Monday of the 2nd week of Lent, 26th February

Lenten Journeys

Monday of the 2nd week of Lent, 26th February

Therese, one of our refugee friends, was detained while seeking asylum in the UK

26 February 2018

Monday of the 2nd week of Lent, 26th February

 

From Today’s Daily Mass Readings:

“Let your compassion hasten to meet us; we are left in the depths of distress.”
Psalm 78

Throughout Lent, we invite you into a space of accompaniment by journeying alongside some of our refugee friends. Where do we see God’s compassion in their stories?


Therese’s Story

This week we will introduce you to Therese, one of our refugee friends who we have accompanied for many years and who spent time in detention.

Therese has been in the UK for nearly 20 years. Amidst a continuous cycle of fresh applications and appeals, Therese lives in constant fear of being detained in one of the UK’s 10 detention centres (formally known as Immigration Removal Centres). The Home Office often remove people to detention centres without warning, and often without a clear reason, “You never know if they might take you away that day.

Therese was preparing for an appeal hearing when, unexpectedly, enforcement officers came to her home late at night, and took her to a detention centre. She wasn’t allowed to collect personal belongings and was taken only in the clothes she was wearing. The experience was a shock to Therese:

I was surprised they came into my home to take me to detention … I know I have never done anything to be deported. I have been here 17 years … I never ran away or tried to escape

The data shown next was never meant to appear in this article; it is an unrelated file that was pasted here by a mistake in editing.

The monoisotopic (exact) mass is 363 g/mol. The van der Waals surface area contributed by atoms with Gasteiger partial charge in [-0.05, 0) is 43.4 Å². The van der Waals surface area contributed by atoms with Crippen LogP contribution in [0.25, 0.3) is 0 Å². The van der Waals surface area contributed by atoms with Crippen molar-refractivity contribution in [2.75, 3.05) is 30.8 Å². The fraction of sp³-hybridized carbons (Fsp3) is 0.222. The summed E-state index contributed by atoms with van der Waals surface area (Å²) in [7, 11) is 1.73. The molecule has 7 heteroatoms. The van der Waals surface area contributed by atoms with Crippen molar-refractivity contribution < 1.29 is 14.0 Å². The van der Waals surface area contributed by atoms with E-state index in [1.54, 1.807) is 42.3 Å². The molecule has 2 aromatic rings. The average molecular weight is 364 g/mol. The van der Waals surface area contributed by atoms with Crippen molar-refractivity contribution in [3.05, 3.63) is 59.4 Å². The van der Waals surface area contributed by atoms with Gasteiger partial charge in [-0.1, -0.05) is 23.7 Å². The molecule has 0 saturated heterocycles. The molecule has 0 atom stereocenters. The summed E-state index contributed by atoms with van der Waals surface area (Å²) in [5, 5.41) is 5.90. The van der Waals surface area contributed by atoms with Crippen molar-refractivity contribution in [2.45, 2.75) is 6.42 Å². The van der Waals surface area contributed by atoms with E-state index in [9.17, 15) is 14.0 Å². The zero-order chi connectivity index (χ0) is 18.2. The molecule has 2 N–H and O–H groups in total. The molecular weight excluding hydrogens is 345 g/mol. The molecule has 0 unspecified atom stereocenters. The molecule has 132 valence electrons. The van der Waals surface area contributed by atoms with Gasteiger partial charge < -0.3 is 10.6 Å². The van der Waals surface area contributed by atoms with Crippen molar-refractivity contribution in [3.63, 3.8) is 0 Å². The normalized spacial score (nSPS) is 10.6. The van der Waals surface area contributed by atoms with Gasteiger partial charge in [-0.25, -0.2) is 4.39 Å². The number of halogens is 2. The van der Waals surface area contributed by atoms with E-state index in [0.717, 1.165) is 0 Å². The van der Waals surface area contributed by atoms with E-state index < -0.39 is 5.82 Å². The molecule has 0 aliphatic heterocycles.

Join us tomorrow as we continue our journey with Therese

Therese’s story is real, however we have changed her name to protect her privacy

#Do1Thing

The system of immigration detention in the UK is unique among European countries, as there is currently no limit on the length of time someone can be detained for. The refugees we serve live in perpetual fear that they could be detained at any moment. Immigration detention is an administrative process, which means that the initial decision to detain someone is in the hands of a Home Office official and is not automatically put in front of a judge for review.

~~~
Today we invite you to learn more about the process of immigration detention in the UK and the constant fear it brings to those seeking asylum. Inform yourself and reflect on the difficulties detention poses for those coming to Britain seeking safety.
[Read Beatrice’s blog on indefinite detention]

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JRS UK are grateful to Therese for sharing her story with us. Please do not reproduce without permission.
Image credit: Fence image – Photo by Feifei Peng on Unsplash

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Jesuit Refugee Service UK
The Hurtado Jesuit Centre
2 Chandler Street, London E1W 2QT

020 7488 7310
uk@jrs.net

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